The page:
Old cars and our mortality

Anthropomorphists give inanimate objects names, ascribe personalities to them, and confide in them like friends.

Anthropomorphists give inanimate objects names, ascribe personalities to them, and confide in them like friends.

‘Jim’ was a cozy red vest I wore at every opportunity.

When he disappeared after 20 years – I suspected foul play. There was nothing to wear when I settled in to read a good book.

My wife sheepishly presented me with a new vest. She said she couldn’t tolerate the holes in Jim any longer.

‘Guy’ is the fly rod my father-law-law gave me 40 years ago. I’d cast out another 10 metres with a new one, but Guy (dad’s name) brings back priceless memories of fishing trips we enjoyed together.

I can’t part with my ’91 Buick Park Avenue – dad’s gift when he died – for another reason. ‘Parker’ is a constant reminder of my own mortality.

There’s been more visits to doctors lately, and a nasty battle with C. Difficile – the result of broad spectrum antibiotics. We tend to forget that nothing and nobody lasts forever until disease or a pernicious stomach bug comes along.

I don’t mean we should dwell on that, only that we should thank our doctors and live for the moment.

A year ago, Parker’s mechanical problems reminded me that everything in man and machine breaks down, and that neither repairs or new parts are guaranteed.

Firstly, there was Parker’s broken brake release cable. GM didn’t have one anywhere, nor did any wrecker in Canada. An exhaustive search by Joe, a parts man in Bellingham, finally uncovered one of the last ones in existence. It was in Texas.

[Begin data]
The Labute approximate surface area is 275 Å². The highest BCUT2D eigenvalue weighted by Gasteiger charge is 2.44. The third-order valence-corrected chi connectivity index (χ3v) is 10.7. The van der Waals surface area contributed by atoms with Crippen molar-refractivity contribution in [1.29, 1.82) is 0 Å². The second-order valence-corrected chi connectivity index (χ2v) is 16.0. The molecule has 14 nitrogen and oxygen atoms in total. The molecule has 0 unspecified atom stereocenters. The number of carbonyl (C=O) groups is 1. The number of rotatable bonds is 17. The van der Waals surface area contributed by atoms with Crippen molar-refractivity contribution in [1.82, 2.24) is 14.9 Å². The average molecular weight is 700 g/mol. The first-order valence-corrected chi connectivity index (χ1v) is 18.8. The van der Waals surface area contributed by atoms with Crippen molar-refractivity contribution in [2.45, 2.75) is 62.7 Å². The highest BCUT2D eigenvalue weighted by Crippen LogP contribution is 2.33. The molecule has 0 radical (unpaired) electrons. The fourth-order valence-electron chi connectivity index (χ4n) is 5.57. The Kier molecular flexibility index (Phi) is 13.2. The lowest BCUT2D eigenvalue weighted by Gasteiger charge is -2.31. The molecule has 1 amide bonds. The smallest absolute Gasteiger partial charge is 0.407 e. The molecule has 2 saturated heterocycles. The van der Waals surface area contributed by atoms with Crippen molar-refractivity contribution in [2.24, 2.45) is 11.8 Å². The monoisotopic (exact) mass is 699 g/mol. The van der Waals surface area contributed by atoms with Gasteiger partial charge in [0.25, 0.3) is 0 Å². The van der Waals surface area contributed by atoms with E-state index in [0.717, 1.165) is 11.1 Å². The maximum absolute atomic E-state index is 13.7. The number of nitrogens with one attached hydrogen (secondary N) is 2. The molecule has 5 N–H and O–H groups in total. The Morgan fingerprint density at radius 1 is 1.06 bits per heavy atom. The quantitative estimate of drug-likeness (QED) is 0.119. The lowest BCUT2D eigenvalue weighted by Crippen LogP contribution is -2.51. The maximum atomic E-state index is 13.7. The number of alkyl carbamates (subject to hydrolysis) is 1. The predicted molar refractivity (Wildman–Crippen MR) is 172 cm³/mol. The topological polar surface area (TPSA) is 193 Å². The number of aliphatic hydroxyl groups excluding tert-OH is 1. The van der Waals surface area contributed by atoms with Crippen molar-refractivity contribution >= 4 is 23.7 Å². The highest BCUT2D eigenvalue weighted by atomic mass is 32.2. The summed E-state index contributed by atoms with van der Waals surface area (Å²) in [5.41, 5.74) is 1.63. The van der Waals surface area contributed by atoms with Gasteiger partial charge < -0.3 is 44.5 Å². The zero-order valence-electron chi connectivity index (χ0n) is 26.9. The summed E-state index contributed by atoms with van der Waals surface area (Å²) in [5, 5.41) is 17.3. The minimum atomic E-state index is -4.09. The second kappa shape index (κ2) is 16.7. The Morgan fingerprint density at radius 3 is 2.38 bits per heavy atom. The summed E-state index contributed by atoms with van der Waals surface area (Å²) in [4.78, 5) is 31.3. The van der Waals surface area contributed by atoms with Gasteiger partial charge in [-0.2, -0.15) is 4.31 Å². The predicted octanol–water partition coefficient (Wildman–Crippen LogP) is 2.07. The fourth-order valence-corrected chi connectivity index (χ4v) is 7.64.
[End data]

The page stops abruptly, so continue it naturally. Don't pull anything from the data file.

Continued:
When Roy at Minit-tune installed it, Parker was delighted. As he hummed along, I sang, “We’re back on the road again.”

We lived for the moment until Parker had another serious problem. We lost the crescent shaped horn caps on his steering wheel. Texas couldn’t help us this time, but George, at Stave Falls Auto Wreckers, could.

Months went by smoothly until last spring. Parker and I travelled to Pender Island, where I have a piece of raw land. On the way up the hill to the property, we ran over a fallen branch. One end flipped upward and snapped off three staves on Parker’s beautiful grill. He looked like he’d had his teeth knocked out in pub brawl, an event you’d never imagine if you knew how refined and dignified Parker is. He’s a proud, classy car. It must have been hard to go out in public with his face bashed in.

George, who was quickly becoming a friend of the family, found the old boy a new grill and even replaced the broken one. Parker had his smile back.

I’ve learned that an ignition coil on a car is like a human heart. It provides the spark that sets parts in motion. Parker underwent a transplant for one two years ago. I located it at a wrecker in Abbotsford. Roy, Parker’s Doctor of Mechanics, installed it.

This September it failed. It was find another, or finally lay Parker to rest.

There was only one place to look.

George, at Stave Falls found a coil in Oliver and had it bussed to Roy.

I can’t describe my relief when he called to say the procedure had been a success.

“But, Jack,” he warned, “if you’re going to keep Parker, you might want to start looking for a back up ignition coil, and maybe a few other parts.”

I made a call to George to thank him again for going the extra mile for Parker.

“No problem, buddy,” he said.

“Do you do that sort of thing often?” I asked.

“Every single day,” he assured me. “Had to order a front door for a 1963 Lincoln Convertible, from Arizona. Original paint, not a speck of rust. Recycling is very important.”

The Lincoln’s buddy – obviously another anthropomorphist with a sense of his own mortality – was overjoyed.

 

– Jack Emberly is a retired teacher, local author and environmentalist.